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    Astronaut Buzz Aldrin walks on the surface of the moon near the leg of the lunar module Eagle during the Apollo 11 mission.

    NASA Aims to Get Back to Moon by 2024 ‘By Any Means Necessary’

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    NASA Administrator Jim Bridenstine announced he hopes to develop an initial plan within the next couple of weeks for getting astronauts to the surface of the Moon by 2024, four years earlier than previously scheduled.

    In an interview after a speech at a workshop on proposed future astrophysics missions on 1 April, Bridenstine said the plan under development will push forward the earlier goal of a human lunar landing by 2028, Space.com reported.

    “What we're doing right now is trying to assess very quickly what would be required to achieve the end state of boots on the moon in 2024,” he said. “The plan is all there. A lot of the pieces of the architecture are already there. We’re just going to have to pull a number of them forward.”

    READ MORE: UFO Hunter Suspected Alien Base on the Moon, Smells NASA Cover Up

    The announcement came shortly after Vice President Mike Pence announced the new goal of landing humans at the south pole of the moon by 2024 in his March 26 speech in Huntsville, saying that NASA already had such a plan. Bridenstine said that the plan Pence mentioned referred to the earlier goal of humans on the moon by 2028, however, now they are working quickly on a new plan for a 2024 landing.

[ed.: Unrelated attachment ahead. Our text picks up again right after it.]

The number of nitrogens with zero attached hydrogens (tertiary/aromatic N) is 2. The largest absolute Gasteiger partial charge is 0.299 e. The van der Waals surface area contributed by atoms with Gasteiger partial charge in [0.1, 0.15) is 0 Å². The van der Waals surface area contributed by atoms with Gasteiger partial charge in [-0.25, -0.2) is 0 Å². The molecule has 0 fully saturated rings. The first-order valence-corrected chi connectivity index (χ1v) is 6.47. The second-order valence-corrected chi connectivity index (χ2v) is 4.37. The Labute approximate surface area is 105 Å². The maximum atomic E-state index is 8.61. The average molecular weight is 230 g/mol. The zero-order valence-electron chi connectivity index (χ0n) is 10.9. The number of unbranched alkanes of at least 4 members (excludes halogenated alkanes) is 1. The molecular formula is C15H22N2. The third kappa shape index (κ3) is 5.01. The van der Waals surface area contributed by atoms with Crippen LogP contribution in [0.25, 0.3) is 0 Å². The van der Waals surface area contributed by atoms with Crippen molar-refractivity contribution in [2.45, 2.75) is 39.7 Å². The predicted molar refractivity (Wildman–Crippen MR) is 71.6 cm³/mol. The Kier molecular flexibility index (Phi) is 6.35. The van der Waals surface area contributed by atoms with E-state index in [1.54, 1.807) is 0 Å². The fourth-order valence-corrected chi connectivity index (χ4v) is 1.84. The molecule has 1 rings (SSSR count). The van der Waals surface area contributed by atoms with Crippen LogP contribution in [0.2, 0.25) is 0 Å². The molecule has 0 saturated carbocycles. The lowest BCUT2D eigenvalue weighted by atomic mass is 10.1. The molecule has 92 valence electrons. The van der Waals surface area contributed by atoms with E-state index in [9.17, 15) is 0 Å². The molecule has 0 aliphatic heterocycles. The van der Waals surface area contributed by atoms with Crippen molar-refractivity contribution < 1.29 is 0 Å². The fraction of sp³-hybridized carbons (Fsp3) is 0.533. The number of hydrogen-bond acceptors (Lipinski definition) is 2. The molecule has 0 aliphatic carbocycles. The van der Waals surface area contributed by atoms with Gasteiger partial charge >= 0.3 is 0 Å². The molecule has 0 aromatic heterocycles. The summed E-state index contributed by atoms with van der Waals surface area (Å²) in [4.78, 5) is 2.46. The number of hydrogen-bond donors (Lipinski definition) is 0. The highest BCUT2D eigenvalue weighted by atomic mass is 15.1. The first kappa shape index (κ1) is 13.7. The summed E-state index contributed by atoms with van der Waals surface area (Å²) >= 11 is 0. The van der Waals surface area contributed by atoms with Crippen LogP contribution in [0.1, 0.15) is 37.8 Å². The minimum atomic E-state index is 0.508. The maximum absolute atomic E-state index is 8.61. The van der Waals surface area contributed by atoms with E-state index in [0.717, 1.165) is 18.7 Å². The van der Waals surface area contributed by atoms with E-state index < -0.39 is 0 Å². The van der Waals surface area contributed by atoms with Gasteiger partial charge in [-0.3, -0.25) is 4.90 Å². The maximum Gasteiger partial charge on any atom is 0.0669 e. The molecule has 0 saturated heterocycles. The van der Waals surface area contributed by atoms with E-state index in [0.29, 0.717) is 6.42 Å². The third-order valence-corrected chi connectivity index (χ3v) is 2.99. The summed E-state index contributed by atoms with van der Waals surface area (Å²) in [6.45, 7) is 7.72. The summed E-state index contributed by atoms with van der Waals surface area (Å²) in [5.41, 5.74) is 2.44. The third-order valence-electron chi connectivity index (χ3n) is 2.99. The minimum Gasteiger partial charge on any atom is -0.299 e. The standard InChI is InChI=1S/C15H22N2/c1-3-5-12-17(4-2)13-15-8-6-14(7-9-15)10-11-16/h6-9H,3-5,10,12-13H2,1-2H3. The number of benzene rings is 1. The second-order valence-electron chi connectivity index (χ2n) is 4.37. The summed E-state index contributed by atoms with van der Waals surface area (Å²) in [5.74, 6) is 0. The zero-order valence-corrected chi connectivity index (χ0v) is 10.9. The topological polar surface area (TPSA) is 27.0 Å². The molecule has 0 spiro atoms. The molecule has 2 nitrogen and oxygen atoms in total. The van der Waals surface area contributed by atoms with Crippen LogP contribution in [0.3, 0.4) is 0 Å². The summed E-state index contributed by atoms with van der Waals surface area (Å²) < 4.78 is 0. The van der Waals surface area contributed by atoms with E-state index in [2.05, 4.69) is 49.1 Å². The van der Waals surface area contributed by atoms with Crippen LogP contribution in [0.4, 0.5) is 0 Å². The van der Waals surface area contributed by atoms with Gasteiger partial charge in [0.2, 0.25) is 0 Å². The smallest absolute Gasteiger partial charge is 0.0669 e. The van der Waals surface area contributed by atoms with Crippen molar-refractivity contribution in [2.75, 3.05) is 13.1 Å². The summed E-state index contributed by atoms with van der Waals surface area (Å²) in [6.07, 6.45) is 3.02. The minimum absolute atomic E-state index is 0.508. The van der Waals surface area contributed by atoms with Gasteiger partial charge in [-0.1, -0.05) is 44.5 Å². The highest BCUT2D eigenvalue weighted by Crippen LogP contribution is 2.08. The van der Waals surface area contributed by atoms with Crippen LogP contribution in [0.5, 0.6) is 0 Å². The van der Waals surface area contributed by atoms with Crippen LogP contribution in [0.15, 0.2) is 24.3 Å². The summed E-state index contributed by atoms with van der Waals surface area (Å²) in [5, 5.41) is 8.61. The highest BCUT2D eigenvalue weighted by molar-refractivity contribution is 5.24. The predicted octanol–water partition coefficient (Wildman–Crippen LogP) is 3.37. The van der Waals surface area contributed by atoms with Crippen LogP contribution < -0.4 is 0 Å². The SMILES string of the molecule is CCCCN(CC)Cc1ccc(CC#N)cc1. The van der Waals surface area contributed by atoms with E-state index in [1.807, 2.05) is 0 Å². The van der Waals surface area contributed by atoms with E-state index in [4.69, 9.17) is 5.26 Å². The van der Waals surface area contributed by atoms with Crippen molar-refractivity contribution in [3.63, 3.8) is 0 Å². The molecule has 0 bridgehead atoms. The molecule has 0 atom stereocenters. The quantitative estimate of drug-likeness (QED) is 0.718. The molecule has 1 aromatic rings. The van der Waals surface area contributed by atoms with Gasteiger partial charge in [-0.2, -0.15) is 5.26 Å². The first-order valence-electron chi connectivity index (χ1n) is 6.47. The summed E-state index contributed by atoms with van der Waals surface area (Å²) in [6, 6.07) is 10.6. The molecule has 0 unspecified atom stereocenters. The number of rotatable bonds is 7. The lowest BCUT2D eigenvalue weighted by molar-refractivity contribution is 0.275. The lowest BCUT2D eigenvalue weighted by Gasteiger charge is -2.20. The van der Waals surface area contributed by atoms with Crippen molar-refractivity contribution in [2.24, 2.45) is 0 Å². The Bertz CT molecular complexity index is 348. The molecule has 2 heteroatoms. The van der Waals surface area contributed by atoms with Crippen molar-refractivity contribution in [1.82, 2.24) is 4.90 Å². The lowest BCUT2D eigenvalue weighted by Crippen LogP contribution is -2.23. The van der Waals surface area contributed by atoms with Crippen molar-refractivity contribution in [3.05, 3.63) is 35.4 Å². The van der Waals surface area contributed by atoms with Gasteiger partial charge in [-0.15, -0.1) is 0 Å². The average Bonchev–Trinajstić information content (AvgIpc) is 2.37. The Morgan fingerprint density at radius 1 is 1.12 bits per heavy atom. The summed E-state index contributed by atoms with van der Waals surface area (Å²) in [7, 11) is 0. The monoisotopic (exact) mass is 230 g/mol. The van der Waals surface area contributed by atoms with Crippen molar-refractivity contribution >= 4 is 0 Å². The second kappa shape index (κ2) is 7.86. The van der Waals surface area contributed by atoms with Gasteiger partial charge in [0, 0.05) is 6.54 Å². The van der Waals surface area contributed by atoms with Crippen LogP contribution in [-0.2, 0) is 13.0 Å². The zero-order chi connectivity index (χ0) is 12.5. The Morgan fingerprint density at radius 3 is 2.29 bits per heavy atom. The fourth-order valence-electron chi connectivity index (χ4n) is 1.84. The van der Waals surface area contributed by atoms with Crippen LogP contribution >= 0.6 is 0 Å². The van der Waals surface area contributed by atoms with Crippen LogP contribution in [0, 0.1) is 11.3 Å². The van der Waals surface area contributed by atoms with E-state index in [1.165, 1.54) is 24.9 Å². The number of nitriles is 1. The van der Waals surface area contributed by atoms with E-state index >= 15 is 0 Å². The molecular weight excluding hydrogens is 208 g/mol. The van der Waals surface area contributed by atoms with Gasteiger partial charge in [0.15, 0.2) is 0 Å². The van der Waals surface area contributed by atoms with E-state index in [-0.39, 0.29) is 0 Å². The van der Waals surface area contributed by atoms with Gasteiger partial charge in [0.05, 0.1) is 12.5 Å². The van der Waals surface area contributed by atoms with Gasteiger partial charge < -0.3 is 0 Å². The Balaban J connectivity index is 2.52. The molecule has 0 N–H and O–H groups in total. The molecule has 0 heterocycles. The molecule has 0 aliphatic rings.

NASA will then work with the White House, including the Office of Management and Budget, to develop a "consolidated position from the administration" on that approach and its cost before delivering it to Congress, according to Bridenstine.

    Bridenstine also noted that they are open to almost any means to achieve the 2024 landing goal: "I'm taking nothing off the table, and we're not compromising safety. Anything we don't need to do we can delay. There are future launches, there are future things we can test, but right now, how do we get boots on the moon in 2024?”

    Bridenstine discussed one specific option involving a Falcon Heavy launching an Interim Cryogenic Propulsion Stage and Orion spacecraft that could be revisited in the future. "There is a solution here that could potentially work for the future. It would require time, it would require cost, and there is risk involved,  but guess what? If we’re going to land boots on the moon in 2024, we have time and we have the ability to accept some risk and make some modifications," he said, underscoring the point that “nothing is off the table.”

    However, in his remarks at The Space Astrophysics Landscape for the 2020s and Beyond meeting, Bridenstine noted that NASA requires additional overall funding and would not take money from other parts of the agency, like science, as they had had previously tried to “'cannibalize' one part of NASA to fund another part of NASA,” and it did not work well.

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    moon landing, NASA, Jim Bridenstine, United States, Moon
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